The 5th annual pride celebrations will have many beautiful social gatherings full of colour, love and joy. Movie night, dance parties, talent show, pool party to Human Rights panel, Pride faith service, an exciting social justice project and finishing off with a Pride Walk for Rights.
Round Hill Hotel & Villas - an LGBTQ welcoming property
Earlier this year while in New York city, I was able to meet the team at Round Hill Hotel & Villas and learn what they are doing to ensure everyone regardless of where one identifies on the spectrum of gender and sexual diversity feels safe and has an enjoyable stay. They are one of the few resorts in Jamaica that actively engages the LGBTQ community.
Tips for visiting Montego Bay
While Montego Bay is a pretty safe city, it is recommended that you stick close to the tourist areas and never wander alone to the rural areas, especially at night. Visitors may be occasionally offered "the Bob Marley," as the locals call it, say no and move on, it is illegal. Those looking to travel should call a taxi; it is the safest way to get around.
LGBTQ Rights in Jamaica
⚠️ Female same-sex encounters are not explicitly outlawed. However, all individuals (male/female) are prohibited from buggery (anal sex) with another individual. Punishable by up to 10 years imprisonment with or without hard labor. All male-male sexual encounters are prohibited under law. Punishment of up to 7 years imprisonment with or without hard labor.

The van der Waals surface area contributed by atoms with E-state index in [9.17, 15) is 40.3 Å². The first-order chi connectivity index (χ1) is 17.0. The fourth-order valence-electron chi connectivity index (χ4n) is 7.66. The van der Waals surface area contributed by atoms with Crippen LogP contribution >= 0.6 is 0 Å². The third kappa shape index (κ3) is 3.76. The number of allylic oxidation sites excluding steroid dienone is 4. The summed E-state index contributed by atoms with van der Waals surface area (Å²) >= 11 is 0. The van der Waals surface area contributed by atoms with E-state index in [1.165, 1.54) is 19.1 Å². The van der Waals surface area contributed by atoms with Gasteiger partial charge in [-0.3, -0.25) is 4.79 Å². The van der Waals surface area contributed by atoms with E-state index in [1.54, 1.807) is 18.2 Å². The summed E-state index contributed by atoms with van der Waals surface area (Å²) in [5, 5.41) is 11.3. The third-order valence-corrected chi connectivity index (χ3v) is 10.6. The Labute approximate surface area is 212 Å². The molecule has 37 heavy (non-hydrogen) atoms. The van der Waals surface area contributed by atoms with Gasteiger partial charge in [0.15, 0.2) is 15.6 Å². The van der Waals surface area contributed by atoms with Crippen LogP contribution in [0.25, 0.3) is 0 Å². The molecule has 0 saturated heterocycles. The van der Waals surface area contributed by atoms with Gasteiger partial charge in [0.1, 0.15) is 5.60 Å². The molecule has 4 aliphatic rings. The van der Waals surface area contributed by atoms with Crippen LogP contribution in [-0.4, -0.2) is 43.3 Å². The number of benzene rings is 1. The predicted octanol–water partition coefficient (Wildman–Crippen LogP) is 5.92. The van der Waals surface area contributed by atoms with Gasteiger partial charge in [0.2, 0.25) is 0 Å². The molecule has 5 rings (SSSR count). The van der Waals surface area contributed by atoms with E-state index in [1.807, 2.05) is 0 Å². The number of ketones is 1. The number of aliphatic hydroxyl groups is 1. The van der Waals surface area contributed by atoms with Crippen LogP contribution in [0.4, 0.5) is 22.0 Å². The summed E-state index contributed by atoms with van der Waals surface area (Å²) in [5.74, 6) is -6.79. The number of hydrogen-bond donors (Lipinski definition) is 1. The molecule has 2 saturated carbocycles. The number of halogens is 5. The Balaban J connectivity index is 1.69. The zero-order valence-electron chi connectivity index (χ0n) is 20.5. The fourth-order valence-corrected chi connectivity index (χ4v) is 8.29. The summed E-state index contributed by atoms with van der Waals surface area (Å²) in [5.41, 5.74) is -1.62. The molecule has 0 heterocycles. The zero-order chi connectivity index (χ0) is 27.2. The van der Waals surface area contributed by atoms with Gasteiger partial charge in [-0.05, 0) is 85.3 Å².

Interested in joining me? Click here for more information.
Rainbow Refugee - Helping LGBTQ refugees resettle in Canada
Proud to be working with Rainbow Refugee for the past decade - an Olympic Story
I have been working in the LGBTQ space since 2004. In 2006 I went to the first WorldOutGames in Montreal and attended the Human Rights Conference. Here I met so many amazing people, was heart broken with some of the stories and inspired by others. In 2008 after attending the InterPride Conference in Zurich, Ken Coolen and I made the decision to create a safe space for our LGBTQ community at the 2010 Olympic Winter Games. In 2009 as we announced to the world we would be hosting the first Pride House, we engaged with our friends at Rainbow Refugee on how we can work together to handle any inquiries for asylum requests, refugee claims and more. Since then with the annual Whistler Pride and Ski Festival we have been able to give a platform for Rainbow Refugee to share their story and what they are doing to help make a brighter future for marginalized LGBTQ / HIV/AIDS folk in areas of conflict where diversity of Gender and Sexuality is a criminal offence. Interested in learning more about this amazing organization? click here.
Rainbow Connection - a Circle of Hope
Interested in helping to support the Rainbow Connection - a Circle of Hope with Mr. Gay Canada, Josh Rimer and friends raising funds to help bring an LGBTQ refugee from Africa to resettle in Canada. Click here to learn more.